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Post date: October 21 2013

A.G. Schneiderman, NYC Public Advocate Bill De Blasio Team Up To Protect New Yorkers From Wave Of Smartphone Theft

Public Advocate de Blasio To Join International "Secure Our Smartphones" Initiative, Calls On Manufacturers To Better Protect New Yorkers

Schneiderman: Industry And Public Officials Must Work Together To End The Epidemic Of Violent, Often Deadly Smartphone Thefts Plaguing New York

NEW YORK – Attorney General Eric T. Schneiderman today announced that New York City Public Advocate Bill de Blasio has joined the Secure Our Smartphones (S.O.S.) Initiative, a groundbreaking international coalition of prosecutors, police chiefs, attorneys general, public officials and consumer activists working to encourage the smartphone industry to implement meaningful solutions to stop the epidemic known as “Apple Picking” – the theft of popular mobile communications devices such as smartphones and tablets. 

In joining the S.O.S Initiative, de Blasio is now the highest-ranking New York City official to join the coalition, which was created earlier this year by Attorney General Schneiderman and San Francisco District Attorney George Gascón. In addition to joining the S.O.S Initiative, de Blasio also announced that he is sending a letter to the four leading smartphone manufacturers -- Apple, Google/Motorola, Samsung and Microsoft – urging them to develop a technological solution that will protect New York City smartphone users by eliminating the incentive for theft. 

“The epidemic of violent street crime involving the theft of mobile devices is a global problem that demands a global solution,” Attorney General Schneiderman said. “I’m glad that Public Advocate de Blasio has joined the global effort to protect consumers by demanding that smartphone manufacturers find a way to make sure that stolen devices cannot be sold in the lucrative secondary markets around the world, thereby eliminating the perverse incentives that put so many members of our community at risk. By teaming up with law enforcement and policy leaders, we are sending a powerful message to the multi-national corporations that dominate the electronics industry: They must be good corporate citizens and take steps to ensure the safety of their consumers and our citizens.”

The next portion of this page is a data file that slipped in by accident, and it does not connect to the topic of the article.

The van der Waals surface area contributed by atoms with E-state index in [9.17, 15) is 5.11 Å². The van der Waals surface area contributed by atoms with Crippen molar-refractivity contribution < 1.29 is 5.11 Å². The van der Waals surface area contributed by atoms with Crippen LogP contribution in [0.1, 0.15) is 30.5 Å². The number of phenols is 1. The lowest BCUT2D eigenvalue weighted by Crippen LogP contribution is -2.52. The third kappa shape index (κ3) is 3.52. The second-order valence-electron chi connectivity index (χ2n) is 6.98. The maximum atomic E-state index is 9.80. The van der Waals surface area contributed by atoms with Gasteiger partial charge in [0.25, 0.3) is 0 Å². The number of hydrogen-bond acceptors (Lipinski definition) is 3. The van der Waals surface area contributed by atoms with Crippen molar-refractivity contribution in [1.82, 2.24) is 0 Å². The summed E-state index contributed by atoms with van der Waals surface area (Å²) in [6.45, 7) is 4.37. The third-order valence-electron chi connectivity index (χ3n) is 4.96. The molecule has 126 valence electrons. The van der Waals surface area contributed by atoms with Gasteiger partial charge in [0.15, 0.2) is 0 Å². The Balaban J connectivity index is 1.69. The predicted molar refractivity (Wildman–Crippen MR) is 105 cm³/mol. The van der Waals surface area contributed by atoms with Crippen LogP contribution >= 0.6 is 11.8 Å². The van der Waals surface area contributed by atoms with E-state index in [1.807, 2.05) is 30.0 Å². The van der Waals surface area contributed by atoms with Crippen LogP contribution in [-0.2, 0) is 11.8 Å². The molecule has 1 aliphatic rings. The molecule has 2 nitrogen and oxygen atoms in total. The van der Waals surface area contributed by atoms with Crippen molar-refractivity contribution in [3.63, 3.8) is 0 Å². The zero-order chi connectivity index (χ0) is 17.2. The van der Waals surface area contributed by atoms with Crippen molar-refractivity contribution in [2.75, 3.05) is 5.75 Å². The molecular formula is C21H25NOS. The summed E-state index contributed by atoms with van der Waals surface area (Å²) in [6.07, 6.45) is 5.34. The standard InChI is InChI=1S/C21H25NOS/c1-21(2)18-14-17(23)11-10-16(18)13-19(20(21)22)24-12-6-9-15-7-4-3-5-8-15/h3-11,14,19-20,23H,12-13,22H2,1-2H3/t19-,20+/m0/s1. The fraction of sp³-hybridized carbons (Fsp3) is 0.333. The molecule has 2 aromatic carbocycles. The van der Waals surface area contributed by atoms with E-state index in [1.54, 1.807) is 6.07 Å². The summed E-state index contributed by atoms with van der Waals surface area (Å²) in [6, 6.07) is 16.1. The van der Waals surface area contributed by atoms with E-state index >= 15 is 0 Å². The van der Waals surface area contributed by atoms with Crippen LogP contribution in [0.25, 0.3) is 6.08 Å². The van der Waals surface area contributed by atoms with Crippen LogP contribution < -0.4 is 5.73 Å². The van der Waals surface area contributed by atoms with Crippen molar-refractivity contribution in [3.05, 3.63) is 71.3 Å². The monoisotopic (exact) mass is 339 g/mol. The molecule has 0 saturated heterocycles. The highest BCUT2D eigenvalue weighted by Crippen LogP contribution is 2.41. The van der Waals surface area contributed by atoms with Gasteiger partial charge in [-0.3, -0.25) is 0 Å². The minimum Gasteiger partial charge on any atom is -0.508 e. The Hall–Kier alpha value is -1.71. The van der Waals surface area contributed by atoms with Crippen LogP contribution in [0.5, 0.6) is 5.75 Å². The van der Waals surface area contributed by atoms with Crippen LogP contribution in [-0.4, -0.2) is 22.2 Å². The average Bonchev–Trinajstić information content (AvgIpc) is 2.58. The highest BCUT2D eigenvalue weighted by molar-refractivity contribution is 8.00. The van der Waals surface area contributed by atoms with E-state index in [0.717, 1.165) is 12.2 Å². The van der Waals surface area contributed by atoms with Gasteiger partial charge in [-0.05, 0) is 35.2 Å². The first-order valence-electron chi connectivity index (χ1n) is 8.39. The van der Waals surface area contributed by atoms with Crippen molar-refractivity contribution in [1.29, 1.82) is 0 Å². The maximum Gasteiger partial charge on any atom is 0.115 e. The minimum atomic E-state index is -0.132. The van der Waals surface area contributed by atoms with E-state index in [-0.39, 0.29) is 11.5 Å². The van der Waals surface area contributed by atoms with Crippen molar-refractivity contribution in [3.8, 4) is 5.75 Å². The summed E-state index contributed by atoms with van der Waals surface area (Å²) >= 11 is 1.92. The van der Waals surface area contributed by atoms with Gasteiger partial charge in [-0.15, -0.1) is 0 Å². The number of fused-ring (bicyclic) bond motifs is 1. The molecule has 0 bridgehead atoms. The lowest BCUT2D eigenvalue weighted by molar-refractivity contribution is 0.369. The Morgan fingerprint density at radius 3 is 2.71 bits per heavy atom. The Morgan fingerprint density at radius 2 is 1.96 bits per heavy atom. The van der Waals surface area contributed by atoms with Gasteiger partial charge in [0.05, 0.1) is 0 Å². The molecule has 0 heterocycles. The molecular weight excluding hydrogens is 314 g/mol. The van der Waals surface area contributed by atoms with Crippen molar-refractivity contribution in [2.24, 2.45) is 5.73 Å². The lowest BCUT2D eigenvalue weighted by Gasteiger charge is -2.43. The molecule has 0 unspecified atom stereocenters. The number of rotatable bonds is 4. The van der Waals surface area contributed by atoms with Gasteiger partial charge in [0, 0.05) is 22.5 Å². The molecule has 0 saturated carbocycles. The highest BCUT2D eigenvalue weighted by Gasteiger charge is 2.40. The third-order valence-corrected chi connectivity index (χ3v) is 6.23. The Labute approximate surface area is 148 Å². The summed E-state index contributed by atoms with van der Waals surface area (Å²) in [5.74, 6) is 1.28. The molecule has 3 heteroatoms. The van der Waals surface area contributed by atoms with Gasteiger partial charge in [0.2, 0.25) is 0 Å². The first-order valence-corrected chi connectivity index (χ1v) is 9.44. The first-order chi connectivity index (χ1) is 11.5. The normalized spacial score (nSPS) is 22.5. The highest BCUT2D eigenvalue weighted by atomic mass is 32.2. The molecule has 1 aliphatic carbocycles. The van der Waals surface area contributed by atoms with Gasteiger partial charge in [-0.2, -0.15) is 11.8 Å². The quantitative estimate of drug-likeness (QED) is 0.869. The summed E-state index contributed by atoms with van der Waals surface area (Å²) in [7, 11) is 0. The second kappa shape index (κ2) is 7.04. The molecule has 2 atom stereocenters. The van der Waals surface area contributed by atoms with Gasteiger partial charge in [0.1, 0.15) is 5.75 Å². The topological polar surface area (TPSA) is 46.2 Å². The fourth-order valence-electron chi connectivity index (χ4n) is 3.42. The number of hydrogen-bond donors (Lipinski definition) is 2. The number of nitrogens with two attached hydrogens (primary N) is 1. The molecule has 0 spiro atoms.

"These are dangerous crimes, often committed at the point of a knife or a gun. We can stop this trend in its tracks but we need manufacturers' help to do it. With better theft deterrence, we can prevent these crimes before they happen," said Public Advocate Bill de Blasio. "I applaud Attorney General Schneiderman for taking this problem head-on and working directly with manufacturers do it."

Launched earlier this year, the S.O.S Initiative is a groundbreaking coalition of prosecutors, police chiefs, attorneys general, state and city comptrollers and consumer activists working to encourage the smartphone industry to implement meaningful solutions to stop the epidemic known as “Apple Picking” – the theft of popular mobile communications devices such as smartphones and tablets. The frequency of such incidents is staggering.

Even as most types of property crime are falling, in communities across the United States and the United Kingdom, the theft of smartphones has spiked dramatically. In the United States, one in three thefts involves a mobile communications device. Consumer Reports estimates that 1.6 million Americans were victimized by smartphone thieves in 2012.

Last year, 50 percent of robberies in San Francisco targeted such a device. In New York City, the number was 20 percent, a 40 percent increase from the year before. Just last week, a half a dozen teenagers beat a 36-year-old New York City man for his iPhone. In London, although crime overall is falling, offenses such as pickpocketing and bag snatches have risen by more than 15 percent this year. This is mainly driven by the theft of phones, with some 10,000 handsets stolen in the city every month.

Street-level thieves feed a massive global marketplace for stolen phones that is too large or lucrative for any single community to stop. Mobile devices that are reported stolen in the United States and no longer able to access domestic cell networks can be reactivated to work in foreign countries. In Hong Kong, for example, iPhones are worth upward of $2,000 apiece.

The Secure Our Smartphone Initiative is working to encourage the industry to find technological solutions that will remove the economic value of stolen smartphones, thereby drying up secondary markets and ending the national epidemic of violent street crimes commonly known as “apple picking.” 

In June, Attorney General Schneiderman and District Attorney Gascón met with representatives from Apple, Google/Motorola, Samsung and Microsoft at a Smartphone Summit convened in New York. Following that meeting and a test of smartphone security features in July, earlier this month London Mayor Boris Johnson joined the S.O.S. initiative as co-chairman.

For more information on efforts by Attorney General Schneiderman, District Attorney Gascón and London Mayor Boris Johnson and your local officials to combat “Apple Picking,” visit the San Francisco District Attorney’s website, the New York State Attorney General’s website or the London Mayor's website

A copy of the Public Advocate's letter to smartphone manufacturers can be read here.

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